DSC_0382Well, that was a nasty hiatus and no mistake.  And I can’t promise that there won’t be any more I’m afraid because not only has there been no improvement in my condition, but at the moment things seem to be getting worse.  Please don’t anyone talk to me about Christmas goodies because I may well be joining The Bears on their permanent diet of porridge and even they get to enjoy the occasional marmalade sandwich.

Still, enough of that.  It doesn’t stop me hoping that everyone else is out there enjoying their preparations and looking forward to a few days well earned rest with lots of books and even more time to enjoy them.  I wish I could tell you that I had at least used these past weeks to get some serious reading done but my brain has been far too woolly to attempt anything other than some relatively light crime fiction.  I did think I’d found a new crime writer but while he wrote like a dream he couldn’t plot to save his life.  By the time his hero had got out of bed immediately after been blown up or shot for the third time in as many weeks I simply gave up.  There’s a limit even to my credulity and I do try and follow the Red Queen’s dictum and practise believing at least six impossible things before breakfast every morning.  I have both the new Barbara Kingsolver and the new Colm Toibin waiting for me on my shelves, but I don’t want to start them until I feel I can do them justice.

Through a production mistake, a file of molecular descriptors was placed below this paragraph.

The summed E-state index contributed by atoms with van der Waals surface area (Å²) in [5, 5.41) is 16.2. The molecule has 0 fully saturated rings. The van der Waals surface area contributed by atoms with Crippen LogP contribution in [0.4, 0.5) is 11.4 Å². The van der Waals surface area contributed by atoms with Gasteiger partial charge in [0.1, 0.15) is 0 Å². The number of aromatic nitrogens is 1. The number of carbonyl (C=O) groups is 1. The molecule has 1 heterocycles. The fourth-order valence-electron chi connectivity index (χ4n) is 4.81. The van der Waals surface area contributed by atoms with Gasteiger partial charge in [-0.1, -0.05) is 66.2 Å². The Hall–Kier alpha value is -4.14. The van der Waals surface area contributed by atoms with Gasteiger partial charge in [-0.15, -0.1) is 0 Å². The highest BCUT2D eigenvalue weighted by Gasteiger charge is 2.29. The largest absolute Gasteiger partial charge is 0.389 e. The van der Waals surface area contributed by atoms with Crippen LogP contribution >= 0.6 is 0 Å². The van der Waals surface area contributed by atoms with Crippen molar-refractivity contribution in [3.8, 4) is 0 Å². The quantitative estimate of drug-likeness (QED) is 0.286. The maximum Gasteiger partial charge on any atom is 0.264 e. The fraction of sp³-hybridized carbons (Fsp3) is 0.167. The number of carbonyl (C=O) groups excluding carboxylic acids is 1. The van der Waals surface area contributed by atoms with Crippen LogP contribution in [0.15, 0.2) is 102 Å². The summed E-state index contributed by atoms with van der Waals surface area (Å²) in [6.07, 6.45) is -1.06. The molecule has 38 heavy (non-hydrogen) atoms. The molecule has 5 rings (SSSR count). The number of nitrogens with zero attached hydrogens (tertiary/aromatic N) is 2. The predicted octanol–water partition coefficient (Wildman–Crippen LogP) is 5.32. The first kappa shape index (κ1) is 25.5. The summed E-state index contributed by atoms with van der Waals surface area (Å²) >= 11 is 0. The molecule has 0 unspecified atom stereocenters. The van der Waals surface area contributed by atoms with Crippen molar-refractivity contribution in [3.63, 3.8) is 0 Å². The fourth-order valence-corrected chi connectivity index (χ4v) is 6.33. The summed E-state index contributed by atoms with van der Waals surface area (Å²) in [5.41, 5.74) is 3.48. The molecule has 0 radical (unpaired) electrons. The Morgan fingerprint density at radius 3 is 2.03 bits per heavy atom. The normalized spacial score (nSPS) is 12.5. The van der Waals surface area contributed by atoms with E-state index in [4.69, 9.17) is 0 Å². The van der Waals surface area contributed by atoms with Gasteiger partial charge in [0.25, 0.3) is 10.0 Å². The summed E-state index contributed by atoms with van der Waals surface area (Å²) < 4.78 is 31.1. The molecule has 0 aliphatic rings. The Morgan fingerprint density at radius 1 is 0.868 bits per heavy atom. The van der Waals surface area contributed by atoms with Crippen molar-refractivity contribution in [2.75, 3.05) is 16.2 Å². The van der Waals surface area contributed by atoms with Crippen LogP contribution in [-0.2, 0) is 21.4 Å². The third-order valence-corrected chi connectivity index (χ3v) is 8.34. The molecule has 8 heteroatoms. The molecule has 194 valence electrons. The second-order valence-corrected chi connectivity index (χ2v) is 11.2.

I have had one remarkable discovery, though.  A friend gave me a copy of William Faulkner’s short story, The Bear and the quality of the prose simply knocked me sideways.  I’m sure any American reader will already know this tale but Faulkner is very little read in the UK and this was the first piece of his that I had come across.  I’m torn, though, about reading any full length novel by him as I’m not certain I could take that intensity of writing in anything other than very short bursts.  Does anyone have any experience of his longer works and, if so, what would you recommend?


17 thoughts on “

  1. I’m so sorry you’ve been having a hard time! My sympathies! I’ll keep you in my thoughts.

    I’ve read three Faulkner novels, and I think Absalom, Absalom is the best of the bunch. Light in August was also very good. The Sound and the Fury is a masterpiece, but I don’t think it’s the best one to start with — it’s probably one of his most challenging books.

    1. Thanks Rebecca. You and all those in Connecticut have been in our thoughts as well. The first thing The Bears did was check that Newtown wasn’t where you lived. I’d definitely better give ‘The Sound and the Fury’ a miss for the moment, I’m not up to challenging, but I might put ‘Absalom, Absalom’ on my list. Thanks for the suggestion.

  2. Oh Alex, so sorry to hear you are still unwell. I hope you take a turn for the better very soon!

    I have read several of Faulkner’s short stories and like them very much. The novel of his I read is Light in August and it is very good.

  3. So sorry to hear that your health troubles persist. I hope the bears are taking good care of you!